WASHINGTON — Prospects are good for a public shaming in the Equifax data breach, but it’s unlikely Congress will institute sweeping new regulations after hackers accessed the personal information of an estimated 143 million Americans.
Since early this year, President Donald Trump and the Republican-led Congress have strived to curb government’s influence on businesses, arguing that regulations stifle economic growth. Lawmakers have repealed more than a dozen Obama-era rules and the House voted in June to roll back much of Dodd-Frank, the landmark banking law created after the 2008 economic crisis that was designed to prevent future meltdowns.
Several bills unveiled after Equifax are so far missing a key ingredient for success: Republican co-sponsors.
And most important, there is history. Despite numerous high-profile security breaches over the past decade at companies such as Target, Yahoo, Neiman Marcus and Home Depot, legislation that would toughen standards for storing customer data has failed to gain the necessary traction.
Jessica Rich, a vice president at Consumer Reports, said she has questioned over the years what event it would take for lawmakers to impose tougher data security regulations.
“I’m hoping this is the final wake-up call for Congress,” Rich said.
Advocacy groups seek legislation that would enhance the standards for companies that store consumer data and require prompt notification to affected Americans when breaches do occur. But, so far, Congress has opted to let states handle the issue.
“Lawmakers have got to plug the loopholes in current law, and we need tough civil penalties for those who break the law,” Rich said.
Senate and House Republicans say they are in fact-gathering mode before moving on any legislation. Separate hearings are scheduled the first week in October, with Equifax Chairman and CEO Richard Smith slated to testify — and likely to get a public thrashing from lawmakers.
Rep. Greg Walden, the Republican chairman of the House Energy and Commerce Committee, said he’s not ruling out new regulations as a result of the data breach at the credit agency, “but first we’ve got to get the facts.”
Democrats will be watching closely.
Sen. Elizabeth Warren, D-Mass., described the Equifax breach as a test, asking on the Senate floor will “we act quickly to protect American consumers, or are we going to cave in to firms like Equifax who have spent millions of dollars lobbying to Congress for weaker rules?”
Democrats have introduced several bills. One would require credit reporting companies to place a freeze on a consumer’s credit report without charge if that company is hacked. Currently, all 50 states have laws allowing consumers to place a security freeze on their credit report, but the freeze often comes with a fee.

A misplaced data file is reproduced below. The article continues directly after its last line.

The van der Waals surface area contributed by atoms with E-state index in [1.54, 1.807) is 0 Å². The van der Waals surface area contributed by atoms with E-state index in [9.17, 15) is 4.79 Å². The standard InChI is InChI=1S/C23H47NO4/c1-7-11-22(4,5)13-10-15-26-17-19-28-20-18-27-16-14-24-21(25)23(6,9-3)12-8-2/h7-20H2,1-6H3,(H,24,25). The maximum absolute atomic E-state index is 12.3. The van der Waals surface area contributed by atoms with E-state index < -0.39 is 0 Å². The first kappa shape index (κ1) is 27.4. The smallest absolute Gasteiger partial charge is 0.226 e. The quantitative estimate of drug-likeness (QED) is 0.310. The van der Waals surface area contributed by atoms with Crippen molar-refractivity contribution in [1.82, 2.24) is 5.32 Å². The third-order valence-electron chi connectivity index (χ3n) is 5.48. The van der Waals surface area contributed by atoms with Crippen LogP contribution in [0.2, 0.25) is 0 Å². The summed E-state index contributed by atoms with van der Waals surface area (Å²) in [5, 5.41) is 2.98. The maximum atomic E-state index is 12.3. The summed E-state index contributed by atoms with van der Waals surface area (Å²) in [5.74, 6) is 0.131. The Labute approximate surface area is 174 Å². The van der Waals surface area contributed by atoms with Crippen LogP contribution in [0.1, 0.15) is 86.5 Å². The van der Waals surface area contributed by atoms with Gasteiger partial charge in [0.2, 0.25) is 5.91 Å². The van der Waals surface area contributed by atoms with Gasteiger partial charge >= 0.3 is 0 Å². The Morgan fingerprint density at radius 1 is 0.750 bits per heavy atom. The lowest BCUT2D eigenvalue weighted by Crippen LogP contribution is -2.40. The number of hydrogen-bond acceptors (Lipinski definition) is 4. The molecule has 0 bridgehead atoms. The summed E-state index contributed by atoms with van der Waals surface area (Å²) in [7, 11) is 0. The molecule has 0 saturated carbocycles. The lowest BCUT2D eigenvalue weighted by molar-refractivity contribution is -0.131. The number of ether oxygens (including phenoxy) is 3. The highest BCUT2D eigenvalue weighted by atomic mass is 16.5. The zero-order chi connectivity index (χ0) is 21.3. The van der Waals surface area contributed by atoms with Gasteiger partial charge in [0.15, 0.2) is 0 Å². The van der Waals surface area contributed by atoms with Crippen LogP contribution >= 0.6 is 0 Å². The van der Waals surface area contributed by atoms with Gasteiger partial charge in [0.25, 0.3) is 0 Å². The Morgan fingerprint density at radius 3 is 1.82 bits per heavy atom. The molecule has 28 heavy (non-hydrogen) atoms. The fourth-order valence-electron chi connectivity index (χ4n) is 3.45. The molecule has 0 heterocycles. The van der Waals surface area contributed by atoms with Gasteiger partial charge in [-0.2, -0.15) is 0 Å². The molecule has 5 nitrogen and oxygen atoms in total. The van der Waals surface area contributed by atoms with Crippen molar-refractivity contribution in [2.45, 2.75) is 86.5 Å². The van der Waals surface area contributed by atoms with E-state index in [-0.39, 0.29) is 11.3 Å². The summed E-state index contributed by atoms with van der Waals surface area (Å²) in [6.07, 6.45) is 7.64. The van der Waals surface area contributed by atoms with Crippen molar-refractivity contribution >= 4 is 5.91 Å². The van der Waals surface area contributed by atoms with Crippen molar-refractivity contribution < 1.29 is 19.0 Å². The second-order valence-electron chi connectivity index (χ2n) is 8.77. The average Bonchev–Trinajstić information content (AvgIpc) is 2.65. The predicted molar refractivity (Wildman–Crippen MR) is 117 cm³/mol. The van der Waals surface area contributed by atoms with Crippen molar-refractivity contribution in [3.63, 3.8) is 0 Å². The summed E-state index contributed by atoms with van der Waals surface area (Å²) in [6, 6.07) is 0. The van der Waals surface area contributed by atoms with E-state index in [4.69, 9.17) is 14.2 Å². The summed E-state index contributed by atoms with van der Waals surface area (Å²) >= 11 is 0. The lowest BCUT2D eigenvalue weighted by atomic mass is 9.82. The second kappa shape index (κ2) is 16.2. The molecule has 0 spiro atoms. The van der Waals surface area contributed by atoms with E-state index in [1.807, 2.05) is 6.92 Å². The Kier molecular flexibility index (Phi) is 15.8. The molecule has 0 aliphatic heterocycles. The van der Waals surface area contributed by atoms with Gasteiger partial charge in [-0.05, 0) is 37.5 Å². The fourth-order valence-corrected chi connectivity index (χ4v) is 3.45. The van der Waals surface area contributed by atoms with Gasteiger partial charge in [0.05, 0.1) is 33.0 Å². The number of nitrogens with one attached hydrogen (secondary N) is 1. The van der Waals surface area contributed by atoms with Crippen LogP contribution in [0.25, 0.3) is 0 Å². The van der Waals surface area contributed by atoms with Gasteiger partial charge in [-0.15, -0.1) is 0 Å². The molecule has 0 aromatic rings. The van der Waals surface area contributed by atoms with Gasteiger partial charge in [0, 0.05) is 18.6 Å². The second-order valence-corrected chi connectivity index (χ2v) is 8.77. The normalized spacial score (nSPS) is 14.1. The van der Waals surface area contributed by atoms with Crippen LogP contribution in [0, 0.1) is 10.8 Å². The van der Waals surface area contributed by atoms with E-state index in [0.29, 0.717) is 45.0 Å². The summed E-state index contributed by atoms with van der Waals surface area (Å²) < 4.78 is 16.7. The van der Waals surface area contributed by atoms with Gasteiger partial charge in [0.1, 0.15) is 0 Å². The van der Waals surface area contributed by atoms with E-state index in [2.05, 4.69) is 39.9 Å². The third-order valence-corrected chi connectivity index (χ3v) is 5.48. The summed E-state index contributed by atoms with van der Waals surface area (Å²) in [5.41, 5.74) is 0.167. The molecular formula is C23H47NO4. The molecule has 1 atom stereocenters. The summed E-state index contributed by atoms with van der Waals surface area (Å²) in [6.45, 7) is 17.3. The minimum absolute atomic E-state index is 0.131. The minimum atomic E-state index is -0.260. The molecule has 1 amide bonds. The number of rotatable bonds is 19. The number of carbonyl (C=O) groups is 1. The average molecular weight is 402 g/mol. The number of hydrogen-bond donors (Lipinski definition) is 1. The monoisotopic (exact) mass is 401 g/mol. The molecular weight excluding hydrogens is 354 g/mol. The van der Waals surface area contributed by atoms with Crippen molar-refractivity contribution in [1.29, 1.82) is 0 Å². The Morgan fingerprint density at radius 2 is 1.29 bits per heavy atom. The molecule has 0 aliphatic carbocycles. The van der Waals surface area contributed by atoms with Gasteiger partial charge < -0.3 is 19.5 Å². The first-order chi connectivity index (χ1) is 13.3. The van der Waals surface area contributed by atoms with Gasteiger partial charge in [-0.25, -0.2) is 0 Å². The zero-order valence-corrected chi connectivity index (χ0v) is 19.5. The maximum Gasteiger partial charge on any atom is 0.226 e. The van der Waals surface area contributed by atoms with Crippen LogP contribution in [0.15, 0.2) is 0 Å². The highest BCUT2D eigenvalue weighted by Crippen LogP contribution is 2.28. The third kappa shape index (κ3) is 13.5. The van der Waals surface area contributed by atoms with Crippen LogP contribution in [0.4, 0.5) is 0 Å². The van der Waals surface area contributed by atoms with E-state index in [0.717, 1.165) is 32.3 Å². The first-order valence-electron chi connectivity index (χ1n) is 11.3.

Chi Chi Wu, an attorney at the National Consumer Law Center, said such freezes are the single most important step consumers can take to prevent new accounts from being opened in their name.
Democrats are also using the Equifax breach to reprise more longstanding concerns about the work of credit reporting companies like Equifax, Experian and TransUnion.
Rep. Steve Cohen of Tennessee and 30 Democratic co-sponsors are backing legislation that would protect prospective employees from being forced to disclose their credit history as part of a job application process.
Wu said credit checks are used as warning flags about potential employees.
“A lot of people have impaired credit, black marks on their credit report because something bad happened to them,” Wu said. “It was not because they were bad or irresponsible people. They were unlucky.”
Meanwhile, Rep. Maxine Waters, D-Calif., is taking another crack at legislation designed to help consumers correct entries in their credit report.
Under her bill, creditors who send negative information to a reporting agency must also give a heads-up to the consumer. Credit reporting companies would also have to dedicate sufficient resources to handling consumers’ appeals. The appeals staff would have to meet minimum training and certification requirements.
Waters’ bill would also reduce the time that most adverse credit information may remain on reports. The time period would drop from seven to four years.
The bill reflects consumer angst about the information on their credit report. Last year, Americans submitted about 54,000 complaints with the Consumer Financial Protection Bureau about credit reporting issues. Three-quarters of those complaints alleged incorrect information in credit reports.
Even if the Equifax breach fails to bring about the passage of new legislation, it has scuttled one bill in the works. On the day of Equifax’s announcement, a House subcommittee examined legislation that would have decreased the potential consequences when consumer reporting agencies falsely malign someone. Such mistakes can haunt consumers for years.
The bill would have eliminated punitive damages for violations of the Fair Credit Reporting Act. The bill’s sponsor, Rep Barry Loudermilk, R-Ga., said the legislation was aimed at curbing frivolous lawsuits and would not have granted any immunity to Equifax for the data breach. “Nevertheless, given the unfounded attacks on me and the rampant misinformation circulating about this legislation, the Financial Services Committee has not scheduled further action on any bill at this time.”
Wu, who testified against Loudermilk’s bill, said she believes that legislation providing for the free credit freeze probably has the best chance of passage.
“I’m skeptical this particular Congress will be up for wholesale reform,” Wu said.